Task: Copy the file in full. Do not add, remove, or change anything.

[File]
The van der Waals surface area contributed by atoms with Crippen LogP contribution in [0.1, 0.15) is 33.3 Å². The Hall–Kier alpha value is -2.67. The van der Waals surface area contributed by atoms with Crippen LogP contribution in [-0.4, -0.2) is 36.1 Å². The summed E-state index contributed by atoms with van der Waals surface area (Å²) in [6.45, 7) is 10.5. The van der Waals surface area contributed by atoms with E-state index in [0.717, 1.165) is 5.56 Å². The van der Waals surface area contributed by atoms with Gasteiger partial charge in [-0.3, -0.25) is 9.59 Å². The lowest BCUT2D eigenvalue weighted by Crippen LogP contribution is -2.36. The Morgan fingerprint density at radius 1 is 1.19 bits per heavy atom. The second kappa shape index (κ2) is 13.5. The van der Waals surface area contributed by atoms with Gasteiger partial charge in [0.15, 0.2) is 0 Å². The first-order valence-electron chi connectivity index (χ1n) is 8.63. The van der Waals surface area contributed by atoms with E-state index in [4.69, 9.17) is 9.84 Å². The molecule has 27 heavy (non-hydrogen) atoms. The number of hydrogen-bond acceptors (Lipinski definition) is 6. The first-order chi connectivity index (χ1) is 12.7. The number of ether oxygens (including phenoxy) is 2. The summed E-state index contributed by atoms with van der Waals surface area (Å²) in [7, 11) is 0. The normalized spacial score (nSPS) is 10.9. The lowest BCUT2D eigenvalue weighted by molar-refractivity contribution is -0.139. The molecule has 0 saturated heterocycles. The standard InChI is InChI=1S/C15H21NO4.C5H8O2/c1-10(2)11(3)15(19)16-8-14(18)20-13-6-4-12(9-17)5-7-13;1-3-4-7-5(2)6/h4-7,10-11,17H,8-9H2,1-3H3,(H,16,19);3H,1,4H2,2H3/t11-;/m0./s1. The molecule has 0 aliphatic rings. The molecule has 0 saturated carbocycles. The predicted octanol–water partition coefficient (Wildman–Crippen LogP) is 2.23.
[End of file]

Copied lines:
The van der Waals surface area contributed by atoms with Crippen LogP contribution in [0.1, 0.15) is 33.3 Å². The Hall–Kier alpha value is -2.67. The van der Waals surface area contributed by atoms with Crippen LogP contribution in [-0.4, -0.2) is 36.1 Å². The summed E-state index contributed by atoms with van der Waals surface area (Å²) in [6.45, 7) is 10.5. The van der Waals surface area contributed by atoms with E-state index in [0.717, 1.165) is 5.56 Å². The van der Waals surface area contributed by atoms with Gasteiger partial charge in [-0.3, -0.25) is 9.59 Å². The lowest BCUT2D eigenvalue weighted by Crippen LogP contribution is -2.36. The Morgan fingerprint density at radius 1 is 1.19 bits per heavy atom. The second kappa shape index (κ2) is 13.5. The van der Waals surface area contributed by atoms with Gasteiger partial charge in [0.15, 0.2) is 0 Å². The first-order valence-electron chi connectivity index (χ1n) is 8.63. The van der Waals surface area contributed by atoms with E-state index in [4.69, 9.17) is 9.84 Å². The molecule has 27 heavy (non-hydrogen) atoms. The number of hydrogen-bond acceptors (Lipinski definition) is 6. The first-order chi connectivity index (χ1) is 12.7. The number of ether oxygens (including phenoxy) is 2. The summed E-state index contributed by atoms with van der Waals surface area (Å²) in [7, 11) is 0. The normalized spacial score (nSPS) is 10.9. The lowest BCUT2D eigenvalue weighted by molar-refractivity contribution is -0.139. The molecule has 0 saturated heterocycles. The standard InChI is InChI=1S/C15H21NO4.C5H8O2/c1-10(2)11(3)15(19)16-8-14(18)20-13-6-4-12(9-17)5-7-13;1-3-4-7-5(2)6/h4-7,10-11,17H,8-9H2,1-3H3,(H,16,19);3H,1,4H2,2H3/t11-;/m0./s1. The molecule has 0 aliphatic rings. The molecule has 0 saturated carbocycles. The predicted octanol–water partition coefficient (Wildman–Crippen LogP) is 2.23.